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Watch near-Earth asteroid 2014 HQ124 – “The Beast” flyby Earth live

watch-near-earth-asteroid-2014-hq124-the-beast-fly-by-earth-live

A newly discovered near-Earth asteroid "2014 HQ124" now dubbed "The Beast" will make its closest approach to the Earth on June 8, 2014. Just before 06:00 UTC "The Beast" will flyby our planet at a close but safe distance of 0.0084 AU (3.3 LD, 1.25 million km). You can watch this rare event live on June 5 and 10, 2014.

2014 HQ124 is on the list of Potentially Hazardous Asteroids (PHA). An asteroid is considered a PHA if its minimum orbit intersection distance with respect to Earth is less than 0.05 AU (7.5 million km, 4.6 million miles, approximately 19.5 LD) and its diameter is at least 100 to 150 meters (330 to 490 ft).

This is big enough to cause regional devastation to human settlements unprecedented in human history in the case of a land impact, or a major tsunami in the case of an ocean impact. NEOWISE data estimates that there are 4,700 ± 1,500 potentially hazardous asteroids with a diameter greater than 100 meters. Asteroids larger than 35 meters across can pose a threat to a town or city.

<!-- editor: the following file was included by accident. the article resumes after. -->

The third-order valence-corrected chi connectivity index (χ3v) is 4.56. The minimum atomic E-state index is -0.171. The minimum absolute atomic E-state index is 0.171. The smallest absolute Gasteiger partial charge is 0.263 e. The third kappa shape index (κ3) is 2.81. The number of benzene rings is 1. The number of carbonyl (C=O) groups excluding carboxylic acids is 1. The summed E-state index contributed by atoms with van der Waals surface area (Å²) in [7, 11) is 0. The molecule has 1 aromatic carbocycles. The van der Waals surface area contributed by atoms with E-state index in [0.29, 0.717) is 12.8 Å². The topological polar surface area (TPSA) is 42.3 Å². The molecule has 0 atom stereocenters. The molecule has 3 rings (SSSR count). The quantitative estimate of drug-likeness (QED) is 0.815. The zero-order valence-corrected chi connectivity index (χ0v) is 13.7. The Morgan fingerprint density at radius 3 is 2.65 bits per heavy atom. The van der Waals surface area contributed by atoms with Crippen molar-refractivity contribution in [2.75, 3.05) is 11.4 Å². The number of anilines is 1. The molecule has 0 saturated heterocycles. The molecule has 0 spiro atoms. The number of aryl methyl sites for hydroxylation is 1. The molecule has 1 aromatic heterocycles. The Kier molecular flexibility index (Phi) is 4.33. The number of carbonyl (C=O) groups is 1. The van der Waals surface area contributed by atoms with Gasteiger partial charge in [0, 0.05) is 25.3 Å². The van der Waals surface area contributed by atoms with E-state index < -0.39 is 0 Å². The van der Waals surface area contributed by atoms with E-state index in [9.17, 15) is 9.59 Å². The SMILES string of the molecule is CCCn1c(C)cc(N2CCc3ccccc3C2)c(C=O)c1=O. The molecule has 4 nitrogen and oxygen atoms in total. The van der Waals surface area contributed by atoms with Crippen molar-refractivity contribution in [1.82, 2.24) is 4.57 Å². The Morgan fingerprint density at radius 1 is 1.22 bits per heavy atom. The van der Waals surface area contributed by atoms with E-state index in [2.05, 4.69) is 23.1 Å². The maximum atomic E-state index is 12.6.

According to JPL, asteroid 2014 HQ124 has an estimated diameter of 320 m. It will flyby Earth at the speed of 14.5 km/s

Slooh will hold a special online event for this flyby on June 5th starting at 18:30 UTC (11:30 PDT, 14:30 EDT). They will broadcast the event live from Australia, featuring time lapse imagery from Slooh's newly renovated robotic observatory in Chile. The image stream will be accompanied by discussions led by Slooh host, Geoff Fox, Slooh astronomer, Bob Berman, Slooh friend, Dr. Mark Boslough, an expert on planetary impacts and global catastrophes and frequent participant on many science TV documentaries. Viewers can follow updates on the show by using the hashtag #Sloohbeast.

Video courtesy of Slooh

On June 10, Virtual Space Telescope will host their live event covering this flyby starting at 20:00 UTC. 

If you are interested, the list of all known Potentially Hazardous Asteroids (PHAs) is here.

Featured image: JPL. Edit: TW

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